Compare the methods used to present dysfunctional family relationship in the A Clockwork Orange and A Streetcar Named Desire.
Burgess and Williams present dysfunctional family relationship in A Clockwork Orange and A Streetcar Named Desire through detachment, betrayal and abandonment.
Dysfunctional family relationships within both texts is portrayed through detachment. In A Clockwork Orange Burgess’s childhood desire to have a mother and father role model is expressed through Alex’s disregard for his uninvolved parents. Critically, Davis states that “Alex’s lack of any functional family system in which he can interact with mature and fully realized adult selves manifests itself in his own hyper-exaggerated sense of pseudo-self”. This is shown through the theme of power, where Alex’s family nature deviates from the traditional family relationships, where he believes he has “thought them”. This suggests the lack of parental control his family have over Alex, their “only son and heir”. Burgess uses metaphoric qualities where “thine only son and heir” could emphasise the role of his parents shaping up Alex’s character not classed as significant since they are vulnerable to Alex’s violent occupations, clearly implying Alex’s family are of a weak structure where his parents refuse to challenge Alex’s behaviour. This metaphor could also suggest Alex’s lust for power as he has lived a childhood where he is regarded as a monarch, and fails to see any relevance to his parents participation in his life. Burgess emphasises detachment where youth will commit to anything in order to keep their hierarchy. He associates Alex’s parenting style with his own, absent and depraved, as their only concern is the protection for themselves individually, from the cruel society and “young hooligans”. Furthermore, Alex shows strong authority over his family as he “gave him a straight dirty glazzy, as to say mind his own and I’d mind mine”. This preconceived negativity and disbelief in successful, lasting family relationships affects the way Burgess, and Alex, developed socially, such as Alex’s behaviourism towards his droogs, seeing them only as his “unders” or the control Alex holds through the authorisation of power. Burgess uses dramatic irony where Alex easily bribes his father and leaves his family “with loving smiles all around”. On the whole, Burgess symbolism of “loving” is only repeated when Alex’s parents are described, suggesting the irony of the adjective “loving” as his parents show nothing but unconditional love. Similarly, in A Streetcar Named Desire, the portrayal of dysfunctional family relationships can be recognised with Williams own unhappiness within his family background due to the violent nature regarded with his father and his institutionalised sister. This suffering is reflected by Williams through the dysfunctional characters of Stanley and Stella through the theme of power. Williams uses animalistic imagery to represent Stanley as an angry controlling character who becomes easily irritated and abusive. For example, “animal joy in his beings is implicit in all his movements and attitudes” suggests Stanley’s predatory nature that could imply this is the way he lures women and deceits his men. Williams uses his indifference to show how he is dominating towards his wife through the symbolism of “Catch… Meat!” to Stella, suggesting his crude behaviour and symbolises the intense sex driven unity they share. Stanley’s character can be seen to model Williams’ father’s traits of “masculinity” and in a sense misogyny through his acts of abuse toward Stella. By Stella catching this “Meat” implies to the reader of his powerful status, where his barriers can be not be re-enforced by non-one. The detachment between Stanley and Stella is partially because of Stanley’s egotistical nature, only caring about himself and not distressing if he hurts anyone in the process. He “charges after Stella” when his status is obliterated being described as a “drunk-drunk animal mug”. This emphases the lack of power she has as a wife, suggesting there is no equality within their relationship, instead it is a relationship full of instability and dysfunctionality. However, it could be interpreted that Williams also suggests the obscureness reflected in their relationship as both characters cannot live without the other. For example, Williams reinforces that their relationship is driven by sexual intensity, where Stella believes “when he is away for a week, I nearly go wild”. It suggest the family relationship is bordering on madness- nothing but sexual pleasure to make “everything seem- unimportant”. The same characteristics can be seen through Stanley, where after his predatory attack on Stella, he cries “Sttteelllllllaaa”. Williams suggests that Stanley has no power to enforce upon, and without Stella he cannot be the true Alpha, seeming strange to the readers due their relationship reaching the highest peak of what a dysfunctional family relationship can be.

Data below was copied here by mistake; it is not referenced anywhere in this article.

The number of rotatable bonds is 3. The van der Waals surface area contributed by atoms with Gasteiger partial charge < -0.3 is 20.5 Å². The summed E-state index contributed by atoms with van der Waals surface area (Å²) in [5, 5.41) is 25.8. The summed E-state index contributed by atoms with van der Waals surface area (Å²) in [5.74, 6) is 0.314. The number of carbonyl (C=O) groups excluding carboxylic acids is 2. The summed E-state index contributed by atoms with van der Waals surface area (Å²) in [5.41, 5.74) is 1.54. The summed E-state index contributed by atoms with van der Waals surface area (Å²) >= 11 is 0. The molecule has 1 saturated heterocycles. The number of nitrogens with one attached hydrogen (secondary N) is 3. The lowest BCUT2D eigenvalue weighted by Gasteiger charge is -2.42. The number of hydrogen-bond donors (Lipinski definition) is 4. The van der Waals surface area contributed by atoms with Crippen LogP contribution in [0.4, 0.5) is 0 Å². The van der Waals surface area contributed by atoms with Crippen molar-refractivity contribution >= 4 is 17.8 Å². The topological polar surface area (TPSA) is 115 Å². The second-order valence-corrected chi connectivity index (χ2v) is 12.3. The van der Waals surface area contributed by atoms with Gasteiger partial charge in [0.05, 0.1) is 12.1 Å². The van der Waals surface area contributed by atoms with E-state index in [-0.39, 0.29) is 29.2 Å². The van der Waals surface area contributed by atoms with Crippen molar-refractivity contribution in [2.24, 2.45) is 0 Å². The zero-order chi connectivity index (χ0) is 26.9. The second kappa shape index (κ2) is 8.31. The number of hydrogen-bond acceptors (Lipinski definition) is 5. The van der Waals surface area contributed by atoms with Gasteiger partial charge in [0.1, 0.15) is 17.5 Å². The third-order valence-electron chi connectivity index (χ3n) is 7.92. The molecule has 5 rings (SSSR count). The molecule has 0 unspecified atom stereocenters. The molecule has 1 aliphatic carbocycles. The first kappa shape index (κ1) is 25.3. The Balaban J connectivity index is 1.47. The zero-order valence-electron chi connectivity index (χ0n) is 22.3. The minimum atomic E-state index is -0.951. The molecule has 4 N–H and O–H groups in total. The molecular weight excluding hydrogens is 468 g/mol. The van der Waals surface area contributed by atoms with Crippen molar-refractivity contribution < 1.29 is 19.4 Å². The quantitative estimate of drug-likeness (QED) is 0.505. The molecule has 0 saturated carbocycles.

In addition, dysfunctional family relationships can be represented through abandonment and betrayal. In A Streetcar Named Desire. Williams shows the consequences of betrayal through the character of Blanche, where Miller, a critic stated “that Blanche DuBois’ fear of loneliness and abandonment is probably based on a disturbance of early object relationship”. This is shown by her aggression towards Stella, "I stayed at Belle Reve and tried to hold it together!". Williams symbolism of “Belle Reve” imitates Blanche's mental stability and how she tries to hold onto mental stability but fails. It suggests Blanche resents Stella’s departure and subsequent happiness. It implies her child-like behaviourism due to her inability to move on from the past. Williams expresses abandonment further through the use of war imagery, where in Blanche’s eyes Stella is “the one that abandoned Belle Reve, not I! I stayed and fought for it, bled for it, almost died for it”, degrading readers due to how Stella irresponsibly left Blanche alone to deal with their family in its time of distress, suggesting Stella is the main trigger to her sister’s downfall. The use of emotive language makes the audience almost sympathetic for Blanche’s past, suggesting a way for the audience to feel hatred for Stella by betraying her own family and in “bed with a – Polack!”. It implies dysfunctionality as both characters come from a Southern family that was at one time wealthy and respectable but has been gradually deteriorating over recent years. The knowledge that “Belle Reve? Lost” is symbolic of Stella’s and Blanche’s relationship, lost and fading away. This reflects Williams childhood, where his sister was institutionalised, leaving him feel abandoned to his brutal father. Williams want to emphasise the lack of communication these sister share, whilst most families mourn together after traumatic experiences, both Blanche and Stella are equally deluded by desire to make their past non-existent and live in a perfect world, rather than accept the truth and move forward. Blanche believes she “never was hard or self-sufficient enough… And I - I'm fading now! to emphasise the abuse of such a damaging, full of “death” life that has been forced upon Blanche. The metaphor suggests the lack of control she has over her instability, yet proves she has hardened over time due to desperation. The adjective “fading” represents the sisters vanishing away through abandonment from early childhood to Stella’s final act of betrayal, where she “couldn't believe her story and go on living with Stanley”. Williams shows that the once “gentle young women” who was viewed as passive is equally as deluded as Blanche for the betrayal of her own blood. Williams portrays a dysfunctunal family relationship by showing both characters have learnt nothing, they are equally as unfortunate because they embrace illusion over reality; where deceitfulness, desertion come into play in order to continue living a life full of “magic” and “not realism”. In the same way, Burgess in A Clockwork Orange the portrays dysfunctional family relationships through the Droogs and his parent’s betrayal. Burgess stated, “violence is more rewarding because it Is freer - there is no restraint and no control… a drive for freedom” to suggest the point that everyone is out for themselves, whether they be the police, government or citizens of the society. He represents this ideology by the Droogs abandoning Alex in order to be gain their freedom- using violence to cause destruction between the Droogs and Alex, implying their relationship was one of delusion and dysfunctionality. Alex is warned by his dream off the “very sharp and hard and was govereeting about discipline and obedience” Georgie. Burgess foreshadows Alex’s dream to reality where his Droogs want “new ways”, and the power struggle Alex is faced with. It reinforces the idea that even his Droogs, his family have recognised his cruel behaviour and rather desert away from Alex, even if it means through the authorisation of power. The Droogs use exaggeration, “we wanted to have things more democratic like. Not like you saying what to do and what not to do all the time” to emphasise that Alex is being surrounded by representation of his true nature, one where leadership and control no longer is effective and rather form a union- a democracy. The separation between pronouns “we” and “you” are used by Burgess to highlight the division between the obnoxious Alex and his “unders”, that his family are beginning to disassociate with Alex anymore, therefore their union fading away. It suggests to the readers the Droogs’ attack on Alex- implying the tension between the two equally deluded and destructive forces now opposing each other by an up rise. This can reflect the society Burgess lived through, a negative society that had too much freedom- loosing control through violence and destruction. However, even by his father trying to warn Alex he can no longer be an “heir” no more, where he “was like helpless in your own blood”, Alex fails to heed these warnings as he believes he is their “master and leader- sheep like”. Burgess use this simile to show Alex has no desire to compromise with the other characters and instead he is jealously preoccupied with re-establishing his power. He believes he has the authority to subjugate anyone into submission. This is ironic because it is his Parent and his Droogs who ultimately leave Alex alone and abandoned. Importantly, his determination to pull off the heist alone and reject social collaboration was what allowed his droogs to conspire against him and betray him. Burgess emphasises without one social support network, Alex loses his position within society as a whole and becomes a dysfunctional “clockwork”.